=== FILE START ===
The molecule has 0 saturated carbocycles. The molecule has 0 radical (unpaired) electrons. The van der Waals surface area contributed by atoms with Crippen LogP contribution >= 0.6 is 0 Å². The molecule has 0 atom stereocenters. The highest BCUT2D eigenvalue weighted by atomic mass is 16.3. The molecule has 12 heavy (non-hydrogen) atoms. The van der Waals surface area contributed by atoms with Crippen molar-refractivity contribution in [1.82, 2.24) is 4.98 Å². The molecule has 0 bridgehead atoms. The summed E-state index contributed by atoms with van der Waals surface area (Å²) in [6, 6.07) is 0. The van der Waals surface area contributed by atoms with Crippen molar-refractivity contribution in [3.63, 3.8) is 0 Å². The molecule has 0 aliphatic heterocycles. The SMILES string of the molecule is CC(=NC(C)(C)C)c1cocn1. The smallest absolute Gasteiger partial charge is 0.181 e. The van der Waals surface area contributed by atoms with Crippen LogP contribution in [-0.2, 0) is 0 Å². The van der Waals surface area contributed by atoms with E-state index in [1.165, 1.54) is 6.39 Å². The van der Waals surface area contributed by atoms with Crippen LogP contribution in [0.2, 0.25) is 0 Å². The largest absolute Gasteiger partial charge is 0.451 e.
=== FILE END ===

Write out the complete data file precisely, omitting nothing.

The molecule has 0 saturated carbocycles. The molecule has 0 radical (unpaired) electrons. The van der Waals surface area contributed by atoms with Crippen LogP contribution >= 0.6 is 0 Å². The molecule has 0 atom stereocenters. The highest BCUT2D eigenvalue weighted by atomic mass is 16.3. The molecule has 12 heavy (non-hydrogen) atoms. The van der Waals surface area contributed by atoms with Crippen molar-refractivity contribution in [1.82, 2.24) is 4.98 Å². The molecule has 0 bridgehead atoms. The summed E-state index contributed by atoms with van der Waals surface area (Å²) in [6, 6.07) is 0. The van der Waals surface area contributed by atoms with Crippen molar-refractivity contribution in [3.63, 3.8) is 0 Å². The molecule has 0 aliphatic heterocycles. The SMILES string of the molecule is CC(=NC(C)(C)C)c1cocn1. The smallest absolute Gasteiger partial charge is 0.181 e. The van der Waals surface area contributed by atoms with Crippen LogP contribution in [-0.2, 0) is 0 Å². The van der Waals surface area contributed by atoms with E-state index in [1.165, 1.54) is 6.39 Å². The van der Waals surface area contributed by atoms with Crippen LogP contribution in [0.2, 0.25) is 0 Å². The largest absolute Gasteiger partial charge is 0.451 e.